Gold and currencies in China


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Gold and currencies in China

The make-up of structured products markets in different countries reflect local economies, investment habits and cultural preferences. In today’s world driven by tech advances and increasing globalisation this factor is easy to forget for anyone concentrating on one market or region, or indeed a trader thinking in terms of a book of trades and associated hedges.

Most structured product markets are dominated by equity linked investments because equities are widely accepted as the natural asset class to achieve long term growth. The risk control features present in most products help reduce exposure to market volatility which many investors fear.

Market preferences

However, analysis of the structured product sales volume in the Chinese market for 2019 reveals significant differences to the global picture. Two versions of gold products are present in this market in large quantities (those linked to the XAU/USD gold “currency” and to gold futures and ETFs). These account for around 38% of the market between them. China’s position in the Asia region and world economy mean that local investors have tended to rely on Gold as safe haven asset to provide the combination of growth and protection that they require. Source for all data in this piece: www.structuredretailproducts.com.

Various currency pair linked products make up much of the rest of the market, including Australian Dollar, Hong Kong Dollar and the Euro all against US Dollar. These underlyings between them comprise 30% of total volume. By contrast, the most popular equity underlying is the Hang Seng China Enterprises Index whose products account for 5% and a FTSE A-shares index at a total of 2%.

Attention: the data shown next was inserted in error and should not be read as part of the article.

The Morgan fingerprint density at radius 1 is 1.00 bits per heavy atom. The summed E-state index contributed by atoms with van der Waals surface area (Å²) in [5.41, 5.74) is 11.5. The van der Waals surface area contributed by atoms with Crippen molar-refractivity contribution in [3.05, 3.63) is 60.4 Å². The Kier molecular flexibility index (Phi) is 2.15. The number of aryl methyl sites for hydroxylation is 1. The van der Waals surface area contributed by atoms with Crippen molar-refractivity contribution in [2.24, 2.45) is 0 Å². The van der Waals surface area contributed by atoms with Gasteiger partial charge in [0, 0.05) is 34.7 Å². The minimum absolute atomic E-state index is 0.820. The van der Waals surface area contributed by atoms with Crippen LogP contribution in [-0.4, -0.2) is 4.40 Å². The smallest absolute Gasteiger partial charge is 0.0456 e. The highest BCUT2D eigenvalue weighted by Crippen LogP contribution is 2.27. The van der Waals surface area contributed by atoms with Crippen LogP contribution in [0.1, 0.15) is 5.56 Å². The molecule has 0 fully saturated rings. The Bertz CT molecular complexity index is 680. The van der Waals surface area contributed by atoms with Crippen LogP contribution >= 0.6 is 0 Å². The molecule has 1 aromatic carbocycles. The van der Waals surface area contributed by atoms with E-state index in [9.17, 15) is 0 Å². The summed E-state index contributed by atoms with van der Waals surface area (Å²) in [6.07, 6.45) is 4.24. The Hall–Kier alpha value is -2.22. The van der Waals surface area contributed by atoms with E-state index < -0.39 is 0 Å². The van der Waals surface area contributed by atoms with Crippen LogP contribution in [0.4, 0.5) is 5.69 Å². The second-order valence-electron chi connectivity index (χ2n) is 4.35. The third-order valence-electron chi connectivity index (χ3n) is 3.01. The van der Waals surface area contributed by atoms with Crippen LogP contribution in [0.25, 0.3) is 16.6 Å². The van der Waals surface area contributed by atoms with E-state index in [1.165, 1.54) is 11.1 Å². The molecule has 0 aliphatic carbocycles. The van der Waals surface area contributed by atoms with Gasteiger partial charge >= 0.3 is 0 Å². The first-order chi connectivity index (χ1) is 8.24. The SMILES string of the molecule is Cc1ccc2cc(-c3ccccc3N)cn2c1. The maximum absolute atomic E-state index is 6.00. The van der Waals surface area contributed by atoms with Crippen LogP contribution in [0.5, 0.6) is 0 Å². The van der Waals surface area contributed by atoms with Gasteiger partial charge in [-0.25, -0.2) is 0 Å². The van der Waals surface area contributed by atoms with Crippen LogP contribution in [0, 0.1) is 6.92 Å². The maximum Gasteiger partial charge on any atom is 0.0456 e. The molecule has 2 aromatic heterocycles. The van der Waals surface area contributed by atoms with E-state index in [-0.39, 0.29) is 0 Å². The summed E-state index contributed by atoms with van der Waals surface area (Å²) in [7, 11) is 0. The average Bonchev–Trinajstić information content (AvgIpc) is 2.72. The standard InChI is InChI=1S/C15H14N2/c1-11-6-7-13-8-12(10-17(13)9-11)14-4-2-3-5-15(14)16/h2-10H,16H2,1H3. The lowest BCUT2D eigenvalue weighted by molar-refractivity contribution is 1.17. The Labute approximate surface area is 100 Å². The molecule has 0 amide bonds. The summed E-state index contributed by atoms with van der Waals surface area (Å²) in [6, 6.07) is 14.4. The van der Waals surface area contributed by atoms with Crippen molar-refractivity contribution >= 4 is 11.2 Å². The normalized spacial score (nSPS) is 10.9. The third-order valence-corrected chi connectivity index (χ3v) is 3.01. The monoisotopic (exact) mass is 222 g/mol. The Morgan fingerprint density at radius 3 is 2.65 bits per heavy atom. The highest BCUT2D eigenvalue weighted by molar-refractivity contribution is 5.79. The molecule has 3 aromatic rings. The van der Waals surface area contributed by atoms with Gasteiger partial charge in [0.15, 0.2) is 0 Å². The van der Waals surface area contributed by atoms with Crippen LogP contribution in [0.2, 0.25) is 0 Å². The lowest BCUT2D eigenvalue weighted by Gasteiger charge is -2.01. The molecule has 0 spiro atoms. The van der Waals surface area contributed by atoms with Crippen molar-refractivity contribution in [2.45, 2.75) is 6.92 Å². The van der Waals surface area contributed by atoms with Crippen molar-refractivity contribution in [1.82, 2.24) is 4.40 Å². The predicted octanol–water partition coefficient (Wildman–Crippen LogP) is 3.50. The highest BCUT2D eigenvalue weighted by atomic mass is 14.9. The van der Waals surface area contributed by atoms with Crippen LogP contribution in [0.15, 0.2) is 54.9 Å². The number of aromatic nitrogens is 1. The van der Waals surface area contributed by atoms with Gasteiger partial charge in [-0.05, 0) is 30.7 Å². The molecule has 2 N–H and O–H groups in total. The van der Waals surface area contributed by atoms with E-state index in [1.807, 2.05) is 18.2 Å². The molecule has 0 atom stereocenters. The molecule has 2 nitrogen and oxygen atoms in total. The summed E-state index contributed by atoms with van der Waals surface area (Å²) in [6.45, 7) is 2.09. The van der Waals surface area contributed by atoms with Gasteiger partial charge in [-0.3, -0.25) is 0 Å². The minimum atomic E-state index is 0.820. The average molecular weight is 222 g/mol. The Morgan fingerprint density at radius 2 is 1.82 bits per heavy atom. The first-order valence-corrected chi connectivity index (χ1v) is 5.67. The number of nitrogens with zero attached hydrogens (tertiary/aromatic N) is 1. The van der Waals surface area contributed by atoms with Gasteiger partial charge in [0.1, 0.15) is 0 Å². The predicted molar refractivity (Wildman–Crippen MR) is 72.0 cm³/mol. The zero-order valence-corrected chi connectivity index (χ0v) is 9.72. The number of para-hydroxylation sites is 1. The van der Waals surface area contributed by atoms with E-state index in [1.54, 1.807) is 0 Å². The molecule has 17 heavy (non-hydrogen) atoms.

Equity position

Share ownership restrictions in China and the relatively recent adoption of a stock market and equities mean that equity investing has very different feel to more established economies. Coupled with the fact that the Chinese stock market has seen very rapid rises followed by significant falls in recent years means it is not such a trusted vehicle as indices such as the S&P-500 in the US. Structured products markets have additional challenges such as constructing indices or baskets that are viable from a trading and hedging point of view in terms of share access, transaction costs and liquidity. The high volatility levels of Chinese equities can also make it very difficult to show attractive levels for any product with significant capital protection.

Understanding currencies

The role of currency strength has always been pivotal in Asian markets, through the Hong Kong and Australian Dollar alongside the tiger economies. In the last twenty years, the emergence of China with its rapid growth and enormous size and potential has significantly tilted this region. The recent political developments and international competitive tensions including the threat of a trade war has heightened attention on currencies

It is natural therefore to see a growth of currency linked products either as a hedge or as a tactical play. In both cases we tend to see products of shorter maturities, maximum one year.

Regional players

Australia and Hong Kong are both economies that impact and are impacted by China and therefore would be well commonly used by local investors looking to position their portfolio relative to regional and global considerations. With the US and Euro zone representing the two largest global trading blocs there are opportunities to play these currency pairs to exploit themes such as value or momentum based on trade expectations and direction.

In conclusion therefore we note that China’s structured products market reflects a unique balance of commodities, FX and equities and demonstrate the flexibility and variety that structured products markets can provide.

Tags: Investment Structured Edge Valuations

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